The purpose of this review of parental involvement scholarship was to examine epistemologies and existent research pertaining to family engagement in the African American community. Particular attention is paid to the discrepancies between how African American families typically engage versus what teachers have been socialized to recognize and value as engagement. These discrepancies are evaluated and solutions to rectify this disconnect are discussed. Searches of major electronic databases were used yielding over a thousand results, yet only 20 pieces of literature proved substantive due to their specific focus on how African American families show involvement in their child’s education. Findings included similar ways in which African American parents participate, how teachers and schools view parental engagement through an exclusive, White, middle-class lens, and solutions to bridge the gaps in knowledge about these practices for educators. Findings also showed that utilizing a community cultural wealth framework in assessing parental engagement is helpful for educators in reversing deficit-orientations about diverse families and seeing them through a strengths-based lens. One invaluable solution will focus on the need for more culturally responsive education amongst teachers to help in understanding family engagement for African American families to help create more collaborative family-school partnerships between them and the school.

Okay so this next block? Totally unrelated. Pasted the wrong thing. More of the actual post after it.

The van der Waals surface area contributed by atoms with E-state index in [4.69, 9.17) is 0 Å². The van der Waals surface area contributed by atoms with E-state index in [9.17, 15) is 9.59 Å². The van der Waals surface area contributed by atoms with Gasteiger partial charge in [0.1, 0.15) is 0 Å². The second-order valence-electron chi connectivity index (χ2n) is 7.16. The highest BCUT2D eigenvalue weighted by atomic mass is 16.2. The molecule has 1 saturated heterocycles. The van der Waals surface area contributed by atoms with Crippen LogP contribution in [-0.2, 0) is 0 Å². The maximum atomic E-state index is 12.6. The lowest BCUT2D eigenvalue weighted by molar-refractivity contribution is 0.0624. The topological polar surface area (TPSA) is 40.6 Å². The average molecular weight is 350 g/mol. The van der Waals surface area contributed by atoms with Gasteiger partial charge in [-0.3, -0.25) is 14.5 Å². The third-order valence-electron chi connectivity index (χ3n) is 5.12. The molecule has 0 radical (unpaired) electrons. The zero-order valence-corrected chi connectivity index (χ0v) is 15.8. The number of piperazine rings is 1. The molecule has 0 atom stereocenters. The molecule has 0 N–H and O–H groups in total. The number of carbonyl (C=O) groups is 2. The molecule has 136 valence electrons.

"Perceptions of Family Engagement Between African American Families and Schools: A Review of Literature,"
Journal of Multicultural Affairs: Vol. 5:
2, Article 4.
Available at: https://scholarworks.sfasu.edu/jma/vol5/iss2/4
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